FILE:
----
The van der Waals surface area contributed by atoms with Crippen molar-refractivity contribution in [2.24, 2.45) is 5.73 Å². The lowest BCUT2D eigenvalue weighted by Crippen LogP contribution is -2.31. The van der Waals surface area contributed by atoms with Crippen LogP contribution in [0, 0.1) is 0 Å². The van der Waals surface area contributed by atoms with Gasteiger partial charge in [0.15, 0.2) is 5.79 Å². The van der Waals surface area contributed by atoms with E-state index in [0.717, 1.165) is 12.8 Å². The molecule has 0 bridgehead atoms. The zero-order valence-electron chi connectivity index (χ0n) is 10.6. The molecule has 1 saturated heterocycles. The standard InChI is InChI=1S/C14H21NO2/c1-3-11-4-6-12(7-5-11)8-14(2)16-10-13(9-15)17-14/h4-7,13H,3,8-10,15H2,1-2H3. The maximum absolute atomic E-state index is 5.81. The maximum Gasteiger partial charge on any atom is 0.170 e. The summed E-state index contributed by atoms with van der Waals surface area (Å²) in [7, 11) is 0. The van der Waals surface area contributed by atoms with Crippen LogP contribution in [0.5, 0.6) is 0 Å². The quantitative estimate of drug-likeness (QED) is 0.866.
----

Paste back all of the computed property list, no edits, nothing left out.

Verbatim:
The van der Waals surface area contributed by atoms with Crippen molar-refractivity contribution in [2.24, 2.45) is 5.73 Å². The lowest BCUT2D eigenvalue weighted by Crippen LogP contribution is -2.31. The van der Waals surface area contributed by atoms with Crippen LogP contribution in [0, 0.1) is 0 Å². The van der Waals surface area contributed by atoms with Gasteiger partial charge in [0.15, 0.2) is 5.79 Å². The van der Waals surface area contributed by atoms with E-state index in [0.717, 1.165) is 12.8 Å². The molecule has 0 bridgehead atoms. The zero-order valence-electron chi connectivity index (χ0n) is 10.6. The molecule has 1 saturated heterocycles. The standard InChI is InChI=1S/C14H21NO2/c1-3-11-4-6-12(7-5-11)8-14(2)16-10-13(9-15)17-14/h4-7,13H,3,8-10,15H2,1-2H3. The maximum absolute atomic E-state index is 5.81. The maximum Gasteiger partial charge on any atom is 0.170 e. The summed E-state index contributed by atoms with van der Waals surface area (Å²) in [7, 11) is 0. The van der Waals surface area contributed by atoms with Crippen LogP contribution in [0.5, 0.6) is 0 Å². The quantitative estimate of drug-likeness (QED) is 0.866.